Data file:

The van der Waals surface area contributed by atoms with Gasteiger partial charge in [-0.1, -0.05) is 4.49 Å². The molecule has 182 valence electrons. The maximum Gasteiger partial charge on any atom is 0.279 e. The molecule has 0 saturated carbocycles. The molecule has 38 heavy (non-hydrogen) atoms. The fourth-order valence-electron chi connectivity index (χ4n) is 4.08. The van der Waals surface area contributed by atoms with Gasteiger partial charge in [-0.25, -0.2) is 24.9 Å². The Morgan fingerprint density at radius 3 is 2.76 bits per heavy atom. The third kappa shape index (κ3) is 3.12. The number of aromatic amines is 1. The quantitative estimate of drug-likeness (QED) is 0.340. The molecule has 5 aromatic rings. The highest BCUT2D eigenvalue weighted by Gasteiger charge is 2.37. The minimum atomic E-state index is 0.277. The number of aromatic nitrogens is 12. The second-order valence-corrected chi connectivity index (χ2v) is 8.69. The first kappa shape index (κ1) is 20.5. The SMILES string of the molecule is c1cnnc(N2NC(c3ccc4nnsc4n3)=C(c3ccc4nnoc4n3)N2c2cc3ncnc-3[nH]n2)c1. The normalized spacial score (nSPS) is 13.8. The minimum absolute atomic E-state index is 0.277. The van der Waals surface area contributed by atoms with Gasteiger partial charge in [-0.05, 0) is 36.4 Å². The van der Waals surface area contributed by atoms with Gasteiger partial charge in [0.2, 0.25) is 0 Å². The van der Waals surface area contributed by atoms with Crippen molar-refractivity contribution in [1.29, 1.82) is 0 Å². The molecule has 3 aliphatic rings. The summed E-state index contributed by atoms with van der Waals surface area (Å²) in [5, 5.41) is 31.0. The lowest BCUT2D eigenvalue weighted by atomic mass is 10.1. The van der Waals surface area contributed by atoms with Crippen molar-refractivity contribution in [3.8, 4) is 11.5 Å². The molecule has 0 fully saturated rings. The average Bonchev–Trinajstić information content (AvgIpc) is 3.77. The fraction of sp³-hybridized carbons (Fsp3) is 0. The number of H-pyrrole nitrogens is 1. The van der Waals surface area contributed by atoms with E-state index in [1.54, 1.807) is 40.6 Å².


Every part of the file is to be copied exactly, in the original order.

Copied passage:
The van der Waals surface area contributed by atoms with Gasteiger partial charge in [-0.1, -0.05) is 4.49 Å². The molecule has 182 valence electrons. The maximum Gasteiger partial charge on any atom is 0.279 e. The molecule has 0 saturated carbocycles. The molecule has 38 heavy (non-hydrogen) atoms. The fourth-order valence-electron chi connectivity index (χ4n) is 4.08. The van der Waals surface area contributed by atoms with Gasteiger partial charge in [-0.25, -0.2) is 24.9 Å². The Morgan fingerprint density at radius 3 is 2.76 bits per heavy atom. The third kappa shape index (κ3) is 3.12. The number of aromatic amines is 1. The quantitative estimate of drug-likeness (QED) is 0.340. The molecule has 5 aromatic rings. The highest BCUT2D eigenvalue weighted by Gasteiger charge is 2.37. The minimum atomic E-state index is 0.277. The number of aromatic nitrogens is 12. The second-order valence-corrected chi connectivity index (χ2v) is 8.69. The first kappa shape index (κ1) is 20.5. The SMILES string of the molecule is c1cnnc(N2NC(c3ccc4nnsc4n3)=C(c3ccc4nnoc4n3)N2c2cc3ncnc-3[nH]n2)c1. The normalized spacial score (nSPS) is 13.8. The minimum absolute atomic E-state index is 0.277. The van der Waals surface area contributed by atoms with Gasteiger partial charge in [-0.05, 0) is 36.4 Å². The van der Waals surface area contributed by atoms with Gasteiger partial charge in [0.2, 0.25) is 0 Å². The van der Waals surface area contributed by atoms with Crippen molar-refractivity contribution in [1.29, 1.82) is 0 Å². The molecule has 3 aliphatic rings. The summed E-state index contributed by atoms with van der Waals surface area (Å²) in [5, 5.41) is 31.0. The lowest BCUT2D eigenvalue weighted by atomic mass is 10.1. The van der Waals surface area contributed by atoms with Crippen molar-refractivity contribution in [3.8, 4) is 11.5 Å². The molecule has 0 fully saturated rings. The average Bonchev–Trinajstić information content (AvgIpc) is 3.77. The fraction of sp³-hybridized carbons (Fsp3) is 0. The number of H-pyrrole nitrogens is 1. The van der Waals surface area contributed by atoms with E-state index in [1.54, 1.807) is 40.6 Å².